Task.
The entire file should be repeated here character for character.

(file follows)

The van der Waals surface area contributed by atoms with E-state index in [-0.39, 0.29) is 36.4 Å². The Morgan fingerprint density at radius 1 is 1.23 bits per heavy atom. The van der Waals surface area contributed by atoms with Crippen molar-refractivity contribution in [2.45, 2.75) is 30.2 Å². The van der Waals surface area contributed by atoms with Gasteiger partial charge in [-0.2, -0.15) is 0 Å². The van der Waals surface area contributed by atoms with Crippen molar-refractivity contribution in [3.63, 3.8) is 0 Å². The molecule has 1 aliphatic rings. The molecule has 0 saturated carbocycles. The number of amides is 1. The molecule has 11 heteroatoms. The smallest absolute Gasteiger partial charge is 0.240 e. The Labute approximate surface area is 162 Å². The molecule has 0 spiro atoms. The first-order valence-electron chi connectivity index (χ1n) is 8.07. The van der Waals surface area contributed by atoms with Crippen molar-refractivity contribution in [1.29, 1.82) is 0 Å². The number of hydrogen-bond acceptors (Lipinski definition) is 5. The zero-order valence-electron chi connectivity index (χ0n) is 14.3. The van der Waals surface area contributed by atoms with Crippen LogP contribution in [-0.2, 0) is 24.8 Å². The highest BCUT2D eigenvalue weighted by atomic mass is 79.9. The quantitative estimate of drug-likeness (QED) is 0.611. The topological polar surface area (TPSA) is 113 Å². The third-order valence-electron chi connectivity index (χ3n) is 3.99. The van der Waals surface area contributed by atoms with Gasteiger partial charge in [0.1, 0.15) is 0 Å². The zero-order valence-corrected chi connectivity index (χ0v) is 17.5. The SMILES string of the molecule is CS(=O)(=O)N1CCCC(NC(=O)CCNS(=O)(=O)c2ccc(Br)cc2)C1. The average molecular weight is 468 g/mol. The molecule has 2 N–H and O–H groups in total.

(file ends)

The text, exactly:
The van der Waals surface area contributed by atoms with E-state index in [-0.39, 0.29) is 36.4 Å². The Morgan fingerprint density at radius 1 is 1.23 bits per heavy atom. The van der Waals surface area contributed by atoms with Crippen molar-refractivity contribution in [2.45, 2.75) is 30.2 Å². The van der Waals surface area contributed by atoms with Gasteiger partial charge in [-0.2, -0.15) is 0 Å². The van der Waals surface area contributed by atoms with Crippen molar-refractivity contribution in [3.63, 3.8) is 0 Å². The molecule has 1 aliphatic rings. The molecule has 0 saturated carbocycles. The number of amides is 1. The molecule has 11 heteroatoms. The smallest absolute Gasteiger partial charge is 0.240 e. The Labute approximate surface area is 162 Å². The molecule has 0 spiro atoms. The first-order valence-electron chi connectivity index (χ1n) is 8.07. The van der Waals surface area contributed by atoms with Crippen molar-refractivity contribution in [1.29, 1.82) is 0 Å². The number of hydrogen-bond acceptors (Lipinski definition) is 5. The zero-order valence-electron chi connectivity index (χ0n) is 14.3. The van der Waals surface area contributed by atoms with Crippen LogP contribution in [-0.2, 0) is 24.8 Å². The highest BCUT2D eigenvalue weighted by atomic mass is 79.9. The quantitative estimate of drug-likeness (QED) is 0.611. The topological polar surface area (TPSA) is 113 Å². The third-order valence-electron chi connectivity index (χ3n) is 3.99. The van der Waals surface area contributed by atoms with Gasteiger partial charge in [0.1, 0.15) is 0 Å². The zero-order valence-corrected chi connectivity index (χ0v) is 17.5. The SMILES string of the molecule is CS(=O)(=O)N1CCCC(NC(=O)CCNS(=O)(=O)c2ccc(Br)cc2)C1. The average molecular weight is 468 g/mol. The molecule has 2 N–H and O–H groups in total.